Amazon's Subsidized Tablets Borrow from Wireless Carriers

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Amazon's Subsidized Tablets Borrow from Wireless Carriers

Will any margin remain in selling standalone computing hardware?

I want to bet against Amazon - not because I don't like the company - I most certainly do. But because coming out with a new line of tablets to take on Apple is not turning into a successful strategy for the rest of the tech world. Both HP and RIM are feeling pain - even though I might add the Blackberry Playbook is a very solid tablet.

When Amazon released a slew of devices today from $79-$199 I was concerned that this is yet another case of a tech company going up against Apple and getting slaughtered. It is worth pointing out however that the HP tablet didn't really start selling until the price was dropped to $99.

But back to Amazon - I didn't think the original Kindle would be very popular and I was wrong. Amazon was way ahead in the cloud space and betting against them has proven to be a stupid move.

As points of reference, TMC's Carrie Schmelkin has the details of all the new Amazon tablets and TMC's Tom Keating has some thoughts on why these products will have trouble being successful.

Any way you look at it, purchasing a Kindle Touch tablet starting at $99 is a good value. As I mentioned this past April in regards to the Amazon Kindle, $99 is the magic number. And to get an iPad competitor, the Kindle Fire for $199 is an immediate savings of $300 over the cheapest iPad 2 on the market. Tom is right... It is a weak competitor, it has no microphone or cameras but customers will save hundreds of dollars and be able to run Flash websites instead.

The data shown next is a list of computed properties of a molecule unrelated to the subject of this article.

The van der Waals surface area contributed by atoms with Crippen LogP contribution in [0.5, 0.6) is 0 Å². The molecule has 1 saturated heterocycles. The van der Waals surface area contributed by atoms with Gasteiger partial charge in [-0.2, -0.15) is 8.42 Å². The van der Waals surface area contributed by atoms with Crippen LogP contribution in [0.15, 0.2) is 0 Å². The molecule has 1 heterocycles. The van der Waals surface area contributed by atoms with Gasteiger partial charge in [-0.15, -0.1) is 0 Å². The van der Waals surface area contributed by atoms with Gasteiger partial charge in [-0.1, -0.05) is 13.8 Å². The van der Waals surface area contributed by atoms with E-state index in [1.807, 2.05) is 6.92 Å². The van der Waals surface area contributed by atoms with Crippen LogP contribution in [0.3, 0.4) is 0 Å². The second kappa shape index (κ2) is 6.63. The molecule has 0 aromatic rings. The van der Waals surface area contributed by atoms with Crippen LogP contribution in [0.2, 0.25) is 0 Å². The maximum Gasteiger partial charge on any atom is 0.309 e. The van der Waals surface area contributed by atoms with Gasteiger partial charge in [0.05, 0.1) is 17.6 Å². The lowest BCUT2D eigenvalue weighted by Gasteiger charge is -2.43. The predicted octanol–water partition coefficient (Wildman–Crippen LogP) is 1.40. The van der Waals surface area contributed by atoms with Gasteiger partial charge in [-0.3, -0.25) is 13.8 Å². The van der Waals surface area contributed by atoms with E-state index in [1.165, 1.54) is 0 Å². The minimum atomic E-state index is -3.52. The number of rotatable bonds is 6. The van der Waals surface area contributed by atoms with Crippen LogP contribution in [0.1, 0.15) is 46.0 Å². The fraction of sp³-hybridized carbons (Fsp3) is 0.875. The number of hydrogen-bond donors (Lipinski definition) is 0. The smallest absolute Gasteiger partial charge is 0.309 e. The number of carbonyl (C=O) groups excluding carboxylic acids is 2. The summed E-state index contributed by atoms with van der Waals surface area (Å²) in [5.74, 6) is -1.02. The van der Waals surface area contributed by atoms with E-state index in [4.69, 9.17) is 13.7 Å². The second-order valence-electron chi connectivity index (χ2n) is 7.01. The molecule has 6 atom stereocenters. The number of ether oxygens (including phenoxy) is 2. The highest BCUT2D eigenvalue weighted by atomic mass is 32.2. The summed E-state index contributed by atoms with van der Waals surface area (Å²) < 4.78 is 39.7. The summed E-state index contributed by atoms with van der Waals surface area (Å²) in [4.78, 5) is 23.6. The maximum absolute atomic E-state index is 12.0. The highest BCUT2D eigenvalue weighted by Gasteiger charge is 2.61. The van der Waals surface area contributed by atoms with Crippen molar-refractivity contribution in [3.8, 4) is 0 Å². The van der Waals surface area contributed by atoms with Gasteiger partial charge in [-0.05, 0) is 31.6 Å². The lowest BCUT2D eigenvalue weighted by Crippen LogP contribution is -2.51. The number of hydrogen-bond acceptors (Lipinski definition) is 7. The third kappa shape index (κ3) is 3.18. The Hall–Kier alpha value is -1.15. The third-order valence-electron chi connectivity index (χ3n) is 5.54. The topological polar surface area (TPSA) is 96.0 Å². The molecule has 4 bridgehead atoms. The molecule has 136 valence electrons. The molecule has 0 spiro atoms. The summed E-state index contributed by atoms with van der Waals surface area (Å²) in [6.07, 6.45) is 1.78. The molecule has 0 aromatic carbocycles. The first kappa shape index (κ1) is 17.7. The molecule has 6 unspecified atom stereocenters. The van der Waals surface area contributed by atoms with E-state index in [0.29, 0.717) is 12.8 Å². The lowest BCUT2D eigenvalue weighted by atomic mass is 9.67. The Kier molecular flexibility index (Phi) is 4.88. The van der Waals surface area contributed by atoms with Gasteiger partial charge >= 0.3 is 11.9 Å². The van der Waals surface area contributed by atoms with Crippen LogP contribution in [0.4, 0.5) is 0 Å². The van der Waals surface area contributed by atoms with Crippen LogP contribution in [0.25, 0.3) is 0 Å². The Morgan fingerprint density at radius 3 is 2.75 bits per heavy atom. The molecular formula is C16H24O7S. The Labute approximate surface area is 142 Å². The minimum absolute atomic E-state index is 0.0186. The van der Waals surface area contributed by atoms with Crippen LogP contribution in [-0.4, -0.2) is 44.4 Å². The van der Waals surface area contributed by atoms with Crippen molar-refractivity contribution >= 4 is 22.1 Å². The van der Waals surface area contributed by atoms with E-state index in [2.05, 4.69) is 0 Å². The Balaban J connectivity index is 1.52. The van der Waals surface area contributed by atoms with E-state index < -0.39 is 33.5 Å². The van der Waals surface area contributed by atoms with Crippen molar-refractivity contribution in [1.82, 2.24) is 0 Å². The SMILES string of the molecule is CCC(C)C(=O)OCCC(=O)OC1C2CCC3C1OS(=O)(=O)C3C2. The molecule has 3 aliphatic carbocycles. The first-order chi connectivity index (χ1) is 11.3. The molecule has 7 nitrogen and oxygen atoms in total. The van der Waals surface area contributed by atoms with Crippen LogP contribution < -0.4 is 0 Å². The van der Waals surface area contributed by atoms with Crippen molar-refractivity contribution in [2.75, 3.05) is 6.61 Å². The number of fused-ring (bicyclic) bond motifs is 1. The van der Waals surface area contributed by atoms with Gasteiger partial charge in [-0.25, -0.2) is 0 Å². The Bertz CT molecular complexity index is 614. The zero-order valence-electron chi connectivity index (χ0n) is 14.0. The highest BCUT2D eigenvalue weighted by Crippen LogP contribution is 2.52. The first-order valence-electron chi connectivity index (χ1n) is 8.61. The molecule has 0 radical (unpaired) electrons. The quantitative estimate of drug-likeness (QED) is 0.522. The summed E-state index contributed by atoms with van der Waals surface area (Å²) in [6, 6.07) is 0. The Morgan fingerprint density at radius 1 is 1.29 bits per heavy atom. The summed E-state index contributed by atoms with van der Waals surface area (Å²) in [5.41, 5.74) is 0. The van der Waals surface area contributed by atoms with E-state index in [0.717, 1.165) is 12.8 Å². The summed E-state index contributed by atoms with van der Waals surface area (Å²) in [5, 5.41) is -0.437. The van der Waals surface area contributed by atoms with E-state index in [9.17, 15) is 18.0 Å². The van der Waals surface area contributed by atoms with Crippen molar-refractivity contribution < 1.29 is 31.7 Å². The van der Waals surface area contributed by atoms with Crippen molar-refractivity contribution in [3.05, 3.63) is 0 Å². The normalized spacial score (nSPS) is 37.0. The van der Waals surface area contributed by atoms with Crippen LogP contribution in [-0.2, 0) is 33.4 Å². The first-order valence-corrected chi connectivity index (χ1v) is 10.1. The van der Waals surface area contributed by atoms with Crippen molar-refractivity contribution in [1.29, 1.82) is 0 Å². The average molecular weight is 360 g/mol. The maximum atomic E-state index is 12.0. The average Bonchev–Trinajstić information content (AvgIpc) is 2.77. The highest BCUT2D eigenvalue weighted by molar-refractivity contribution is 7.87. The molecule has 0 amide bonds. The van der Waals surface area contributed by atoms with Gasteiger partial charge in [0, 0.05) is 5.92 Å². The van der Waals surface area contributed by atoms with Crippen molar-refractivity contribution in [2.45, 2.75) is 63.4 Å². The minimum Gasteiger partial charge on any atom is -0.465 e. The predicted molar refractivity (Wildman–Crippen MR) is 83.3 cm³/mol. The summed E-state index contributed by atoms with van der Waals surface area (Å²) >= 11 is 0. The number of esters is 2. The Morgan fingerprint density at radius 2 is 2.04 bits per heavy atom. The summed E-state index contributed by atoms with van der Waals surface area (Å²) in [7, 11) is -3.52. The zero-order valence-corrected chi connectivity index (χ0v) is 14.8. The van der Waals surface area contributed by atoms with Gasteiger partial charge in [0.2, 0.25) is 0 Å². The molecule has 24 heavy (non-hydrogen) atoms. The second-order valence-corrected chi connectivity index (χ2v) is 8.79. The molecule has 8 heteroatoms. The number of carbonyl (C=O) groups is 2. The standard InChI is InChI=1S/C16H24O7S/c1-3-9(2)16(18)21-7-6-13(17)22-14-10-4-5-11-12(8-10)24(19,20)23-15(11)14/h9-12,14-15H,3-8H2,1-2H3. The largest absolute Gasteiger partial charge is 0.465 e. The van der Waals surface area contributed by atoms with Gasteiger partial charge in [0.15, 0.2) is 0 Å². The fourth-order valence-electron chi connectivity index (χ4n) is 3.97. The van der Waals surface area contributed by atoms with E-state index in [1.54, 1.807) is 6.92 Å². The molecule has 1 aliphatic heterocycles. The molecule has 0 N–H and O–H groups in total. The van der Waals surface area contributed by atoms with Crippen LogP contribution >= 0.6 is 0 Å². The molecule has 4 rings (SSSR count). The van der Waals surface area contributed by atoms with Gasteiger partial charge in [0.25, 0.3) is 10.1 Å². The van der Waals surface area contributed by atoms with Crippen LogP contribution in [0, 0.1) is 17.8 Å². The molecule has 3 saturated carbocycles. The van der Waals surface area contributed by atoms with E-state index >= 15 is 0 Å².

One other important point is Amazon Prime, the $79 service which allows free or low-cost shipping and free streaming movies will be bundled with the Kindle Fire for free the first year. Obviously the leading e-commerce company hopes to make money from selling service and is subsequently subsidizing the hardware.

Amazon has the marketing muscle to push these devices out in volume. They will likely sell lots of tablets and suck all the profit out of the tablet and general computing space at the same time.

What we are seeing here is subsidization of tablets like we have seen for years in the cellphone space. The only difference is in this case it is Amazon Prime which is the service, not 3G or 4G wireless. And of course over time Amazon's cloud and other services will be offered and likely purchased in large numbers as well.

In all this is a smart move for Amazon - a bit risky but I get the sense, it has a solid enough offering to do lots of margin compression damage across the computing and mobile landscapes.


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